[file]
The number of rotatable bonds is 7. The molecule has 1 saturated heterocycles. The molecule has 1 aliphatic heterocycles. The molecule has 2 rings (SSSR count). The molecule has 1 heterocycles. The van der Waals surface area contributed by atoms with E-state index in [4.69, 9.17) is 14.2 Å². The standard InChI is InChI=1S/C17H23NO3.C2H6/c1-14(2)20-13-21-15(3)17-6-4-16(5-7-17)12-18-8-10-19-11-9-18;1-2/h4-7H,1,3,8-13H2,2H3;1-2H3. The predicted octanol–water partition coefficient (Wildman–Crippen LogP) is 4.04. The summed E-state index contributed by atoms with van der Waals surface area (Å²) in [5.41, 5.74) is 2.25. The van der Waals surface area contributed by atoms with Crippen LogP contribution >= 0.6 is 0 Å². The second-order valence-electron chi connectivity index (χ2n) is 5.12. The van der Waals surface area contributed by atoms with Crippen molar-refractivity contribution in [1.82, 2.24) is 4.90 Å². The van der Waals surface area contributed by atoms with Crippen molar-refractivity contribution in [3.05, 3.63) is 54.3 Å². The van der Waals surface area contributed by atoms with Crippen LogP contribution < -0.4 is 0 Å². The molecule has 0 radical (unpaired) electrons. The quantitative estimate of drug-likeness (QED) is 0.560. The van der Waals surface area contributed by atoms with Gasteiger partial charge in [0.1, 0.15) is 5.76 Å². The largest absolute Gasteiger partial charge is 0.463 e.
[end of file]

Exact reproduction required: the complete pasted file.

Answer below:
The number of rotatable bonds is 7. The molecule has 1 saturated heterocycles. The molecule has 1 aliphatic heterocycles. The molecule has 2 rings (SSSR count). The molecule has 1 heterocycles. The van der Waals surface area contributed by atoms with E-state index in [4.69, 9.17) is 14.2 Å². The standard InChI is InChI=1S/C17H23NO3.C2H6/c1-14(2)20-13-21-15(3)17-6-4-16(5-7-17)12-18-8-10-19-11-9-18;1-2/h4-7H,1,3,8-13H2,2H3;1-2H3. The predicted octanol–water partition coefficient (Wildman–Crippen LogP) is 4.04. The summed E-state index contributed by atoms with van der Waals surface area (Å²) in [5.41, 5.74) is 2.25. The van der Waals surface area contributed by atoms with Crippen LogP contribution >= 0.6 is 0 Å². The second-order valence-electron chi connectivity index (χ2n) is 5.12. The van der Waals surface area contributed by atoms with Crippen molar-refractivity contribution in [1.82, 2.24) is 4.90 Å². The van der Waals surface area contributed by atoms with Crippen molar-refractivity contribution in [3.05, 3.63) is 54.3 Å². The van der Waals surface area contributed by atoms with Crippen LogP contribution < -0.4 is 0 Å². The molecule has 0 radical (unpaired) electrons. The quantitative estimate of drug-likeness (QED) is 0.560. The van der Waals surface area contributed by atoms with Gasteiger partial charge in [0.1, 0.15) is 5.76 Å². The largest absolute Gasteiger partial charge is 0.463 e.